Possibility of new government still uncertain in Lebanon
By Justin Salhani
BEIRUT, Lebanon – Political differences have prevented Lebanon from forming a new government, six months after the last one collapsed, as opposing political factions await new developments in the war in Syria. A cabinet could however be formed by later this month, according to a political source.
“There is not any deal as of now [to form a government],” said Mohamad Machnouk, a political analyst who has been tipped by local media as a possible ministerial appointee. He did however say that a government could be assembled “after Eid [al-Adha] on the 20th, but that’s only an estimation.”
When Prime Minister Najib Mikati resigned late last March he brought the government down with him. A political agreement brought forward Tamam Salam, son of former Prime Minister Saeb Salam, to take over the position of Prime Minister. The Prime Minister’s job is to form a government by appointing ministers to his cabinet. However, Lebanon’s multitude of political parties have yet to agree on how the latest cabinet will be divided, as they wait for the Syrian civil war to play out next door.
Lebanon, a country slightly smaller than Connecticut located on the eastern end of the Mediterranean Sea, was subject to a military and political occupation by the Syrian regime that lasted until 2005. The Syrian regime of Bashar al-Assad still maintains a strong political influence in Lebanon via its allies in the March 8 political bloc. While Mikati himself is not considered a member of March 8, his recently dissolved government was mostly concocted of politicians in March 8 parties.
On the other side of the political divide is the pro-West/pro-Gulf March 14 bloc that has regularly stated support for the Syrian opposition.
“There have been attempts to form a new government but each attempt is blocked by obstacles either from Saudi Arabia and the Future Movement or Hezbollah,” said political analyst Dr. Haytham Mouzahem. The Future Movement is part of the March 14 bloc and politically aligned with Saudi Arabia.
“There are so many elements intertwined [in forming a government],” said Machnouk, adding that the negotiations have been bouncing back and forth between political blocs as both try to come to grasps with the regional situation.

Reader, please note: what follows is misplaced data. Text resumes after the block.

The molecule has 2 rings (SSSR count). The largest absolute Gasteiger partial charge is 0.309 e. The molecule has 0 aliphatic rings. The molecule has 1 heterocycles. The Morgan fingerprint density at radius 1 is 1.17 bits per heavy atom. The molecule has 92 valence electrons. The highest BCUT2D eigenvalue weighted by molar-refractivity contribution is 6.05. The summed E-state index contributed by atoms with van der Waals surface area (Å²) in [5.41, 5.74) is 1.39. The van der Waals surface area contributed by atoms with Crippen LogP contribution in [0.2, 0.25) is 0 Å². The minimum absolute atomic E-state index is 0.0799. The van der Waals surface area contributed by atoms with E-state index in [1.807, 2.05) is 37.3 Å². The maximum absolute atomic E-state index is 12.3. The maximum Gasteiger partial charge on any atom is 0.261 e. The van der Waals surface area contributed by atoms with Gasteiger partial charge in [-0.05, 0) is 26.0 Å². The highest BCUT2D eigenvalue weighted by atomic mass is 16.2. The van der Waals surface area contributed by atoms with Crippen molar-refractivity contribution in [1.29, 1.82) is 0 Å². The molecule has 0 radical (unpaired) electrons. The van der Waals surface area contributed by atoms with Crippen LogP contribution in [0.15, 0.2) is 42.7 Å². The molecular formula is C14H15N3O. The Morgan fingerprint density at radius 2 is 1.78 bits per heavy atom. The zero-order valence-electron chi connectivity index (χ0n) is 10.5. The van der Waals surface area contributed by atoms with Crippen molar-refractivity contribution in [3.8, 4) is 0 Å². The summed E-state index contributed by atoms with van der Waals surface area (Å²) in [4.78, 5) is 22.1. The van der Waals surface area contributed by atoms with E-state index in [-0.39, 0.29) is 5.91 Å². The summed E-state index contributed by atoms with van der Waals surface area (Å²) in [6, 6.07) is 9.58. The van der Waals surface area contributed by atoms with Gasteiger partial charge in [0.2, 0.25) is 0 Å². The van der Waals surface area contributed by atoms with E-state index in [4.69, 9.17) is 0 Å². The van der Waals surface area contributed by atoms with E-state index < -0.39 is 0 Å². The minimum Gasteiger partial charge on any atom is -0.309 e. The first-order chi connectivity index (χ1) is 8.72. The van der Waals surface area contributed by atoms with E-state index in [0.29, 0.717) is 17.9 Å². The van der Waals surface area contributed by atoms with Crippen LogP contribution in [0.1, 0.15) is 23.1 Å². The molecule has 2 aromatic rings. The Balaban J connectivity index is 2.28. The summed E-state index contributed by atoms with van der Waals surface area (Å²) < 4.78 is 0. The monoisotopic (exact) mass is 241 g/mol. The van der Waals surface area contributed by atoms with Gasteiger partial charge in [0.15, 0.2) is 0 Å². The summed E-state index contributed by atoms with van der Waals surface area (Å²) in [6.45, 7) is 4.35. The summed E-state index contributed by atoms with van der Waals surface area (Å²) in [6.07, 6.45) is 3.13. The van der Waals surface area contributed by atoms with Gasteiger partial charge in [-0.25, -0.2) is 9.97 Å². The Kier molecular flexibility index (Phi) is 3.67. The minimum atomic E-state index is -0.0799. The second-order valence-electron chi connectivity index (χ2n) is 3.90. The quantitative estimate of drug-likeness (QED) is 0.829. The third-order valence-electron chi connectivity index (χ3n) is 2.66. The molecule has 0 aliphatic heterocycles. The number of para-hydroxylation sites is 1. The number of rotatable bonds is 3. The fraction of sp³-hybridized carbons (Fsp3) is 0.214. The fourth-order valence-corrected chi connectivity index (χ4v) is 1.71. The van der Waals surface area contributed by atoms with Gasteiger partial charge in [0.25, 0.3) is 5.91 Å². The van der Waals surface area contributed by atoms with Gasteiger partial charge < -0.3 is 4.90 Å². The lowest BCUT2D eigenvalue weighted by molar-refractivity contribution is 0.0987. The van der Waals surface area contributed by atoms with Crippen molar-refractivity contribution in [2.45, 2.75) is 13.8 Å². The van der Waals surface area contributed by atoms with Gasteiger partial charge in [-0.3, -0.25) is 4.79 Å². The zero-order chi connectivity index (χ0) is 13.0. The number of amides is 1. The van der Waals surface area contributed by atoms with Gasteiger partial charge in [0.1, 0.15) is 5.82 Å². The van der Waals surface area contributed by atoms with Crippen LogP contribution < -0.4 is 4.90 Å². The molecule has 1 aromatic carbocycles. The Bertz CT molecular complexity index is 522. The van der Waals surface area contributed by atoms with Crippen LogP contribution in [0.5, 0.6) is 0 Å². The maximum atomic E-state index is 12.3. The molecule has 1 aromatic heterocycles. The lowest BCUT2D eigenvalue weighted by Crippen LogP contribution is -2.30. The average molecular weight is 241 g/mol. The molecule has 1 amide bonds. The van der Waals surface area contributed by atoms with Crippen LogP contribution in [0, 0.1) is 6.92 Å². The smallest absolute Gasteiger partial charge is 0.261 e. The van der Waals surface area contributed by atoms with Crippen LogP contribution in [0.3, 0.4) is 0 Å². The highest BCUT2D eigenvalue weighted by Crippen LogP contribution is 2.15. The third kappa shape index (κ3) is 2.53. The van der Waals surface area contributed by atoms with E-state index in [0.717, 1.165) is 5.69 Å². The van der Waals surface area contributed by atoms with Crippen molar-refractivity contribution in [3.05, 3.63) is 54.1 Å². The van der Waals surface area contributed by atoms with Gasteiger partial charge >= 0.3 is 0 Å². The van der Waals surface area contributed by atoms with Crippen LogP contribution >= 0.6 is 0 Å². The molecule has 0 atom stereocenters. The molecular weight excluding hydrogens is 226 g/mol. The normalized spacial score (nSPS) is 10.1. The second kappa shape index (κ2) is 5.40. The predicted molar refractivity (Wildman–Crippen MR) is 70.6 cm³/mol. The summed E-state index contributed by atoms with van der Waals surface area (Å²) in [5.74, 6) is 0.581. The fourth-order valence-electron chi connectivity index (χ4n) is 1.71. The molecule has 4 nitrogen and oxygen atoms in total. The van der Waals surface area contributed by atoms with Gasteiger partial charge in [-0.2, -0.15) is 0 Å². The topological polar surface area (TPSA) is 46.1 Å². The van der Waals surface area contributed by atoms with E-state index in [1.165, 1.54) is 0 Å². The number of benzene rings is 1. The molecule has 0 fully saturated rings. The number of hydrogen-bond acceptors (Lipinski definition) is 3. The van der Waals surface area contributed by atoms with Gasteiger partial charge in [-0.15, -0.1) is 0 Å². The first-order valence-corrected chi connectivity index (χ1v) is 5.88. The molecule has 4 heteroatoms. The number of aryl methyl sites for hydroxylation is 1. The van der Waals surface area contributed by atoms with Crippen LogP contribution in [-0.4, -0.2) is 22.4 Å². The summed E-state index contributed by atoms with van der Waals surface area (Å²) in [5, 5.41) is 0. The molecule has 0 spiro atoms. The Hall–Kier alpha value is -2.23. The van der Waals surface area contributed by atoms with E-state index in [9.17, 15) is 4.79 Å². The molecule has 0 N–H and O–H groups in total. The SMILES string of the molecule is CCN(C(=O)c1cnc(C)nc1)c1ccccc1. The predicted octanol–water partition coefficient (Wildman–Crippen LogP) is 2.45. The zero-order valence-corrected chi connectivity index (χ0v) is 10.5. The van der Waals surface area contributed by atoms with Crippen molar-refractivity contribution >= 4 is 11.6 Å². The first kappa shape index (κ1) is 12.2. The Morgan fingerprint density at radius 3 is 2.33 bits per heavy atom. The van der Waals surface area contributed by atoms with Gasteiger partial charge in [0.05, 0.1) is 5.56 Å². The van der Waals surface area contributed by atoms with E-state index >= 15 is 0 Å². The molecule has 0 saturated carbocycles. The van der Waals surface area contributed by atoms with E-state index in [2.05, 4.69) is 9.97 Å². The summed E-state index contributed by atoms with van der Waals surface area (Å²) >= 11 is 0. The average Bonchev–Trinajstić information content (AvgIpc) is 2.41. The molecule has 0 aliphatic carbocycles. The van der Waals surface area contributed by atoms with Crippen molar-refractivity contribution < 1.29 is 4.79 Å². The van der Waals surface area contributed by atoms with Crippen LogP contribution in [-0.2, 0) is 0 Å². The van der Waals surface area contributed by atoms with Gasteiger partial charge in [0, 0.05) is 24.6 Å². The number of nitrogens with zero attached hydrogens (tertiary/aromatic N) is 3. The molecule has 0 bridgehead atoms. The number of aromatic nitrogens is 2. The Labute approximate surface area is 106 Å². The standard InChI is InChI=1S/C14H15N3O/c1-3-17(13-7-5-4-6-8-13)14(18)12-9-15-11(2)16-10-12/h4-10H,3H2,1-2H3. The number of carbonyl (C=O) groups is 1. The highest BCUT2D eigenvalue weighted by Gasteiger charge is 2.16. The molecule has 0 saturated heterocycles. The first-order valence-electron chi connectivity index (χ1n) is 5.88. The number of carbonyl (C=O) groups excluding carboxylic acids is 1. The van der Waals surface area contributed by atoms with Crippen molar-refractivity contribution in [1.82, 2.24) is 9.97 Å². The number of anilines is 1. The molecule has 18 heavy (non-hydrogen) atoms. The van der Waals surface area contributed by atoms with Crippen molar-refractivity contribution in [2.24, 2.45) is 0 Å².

One problem, according to Mouzahem, is Hezbollah’s demand that March 8 be awarded one-third of the cabinet’s seats, a move that will award them veto power in the cabinet. Should Hezbollah and their allies in March 8 obtain a third of the seats they will have the power to bring down the government. March 8 last did this in 2011 when their cabinet bloc resigned from former Prime Minister Saad al-Hariri’s government, effectively toppling it.
“March 14 says presenting March 8 with a third of the cabinet seats will undermine the future government,” Mouzahem said. March 14 has instead hit back at Hezbollah’s involvement in Syria, arguing that the party should not be allowed to participate in any government formation.
To try and break the current deadlock, numerous propositions have been put forward by the array of parties and players in Lebanon’s political arena.
“March 8 has proposed a 9-9-6 division which gives nine cabinet positions each to March 8 and March 14 with the six leftover slots for centrists that include President Michel Sleiman,” Mouzahem explained. The current caretaker cabinet has 30 ministerial positions but there has been talk that the new cabinet would only seat 24.
Other parties have suggested a divide of 8-8-8 between March 8, March 14 and centrists, while some parliament members in the March 14 bloc have called for a purely technocratic government. Hezbollah has argued that the government must be comprised of politicians in order to represent the Lebanese population.
Political analysts believe that all Lebanese parties are merely biding their time while new developments in Syria unfold. “New developments and the repositioning of political factions are all elements,” said Machnouk, the reported ministerial candidate.
“The agreement between Russia and the United States on Syria’s chemical weapons enhanced the position of the regime and its allies,” said Mouzahem. Russia and the United States agreed to dismantle Syria’s chemical weapon arsenal last month, in turn preventing a U.S.-led air strike against specific targets in Syria held by al-Assad.
Mouzahem also said that infighting in armed groups opposed to the regime has put the Syrian president in a stronger position politically.
“The most important thing at the moment in Lebanon is peace and stability,” Mouzahem said. The caretaker government is currently trusted to handle the situation as political actors wait for progress in Syria, Mouzahem added. But he maintained that March 14 would prefer to see a mixed-bloc government formed rather than the continuation of a caretaker government dominated by its opponents in March 8.
“March 14 believes that Mikati and the March 8 government cannot go against Hezbollah’s wishes so they’d rather give them their veto than allow the current government to continue its duties,” he said, adding that March 14 would be under more pressure to negotiate the closer Lebanon came to the end of President Michel Sleiman’s term in spring 2014.
If a cabinet were to be formed by month’s end, Machnouk said, all parties involved would have to accept March 8’s demand for a “one-third bloc” of cabinet seats.
“There has been talk of an agreement but there is no green light yet,” Machnouk said.
Justin Salhani is The Atlantic Post’s Lebanon Correspondent, based in Beirut.
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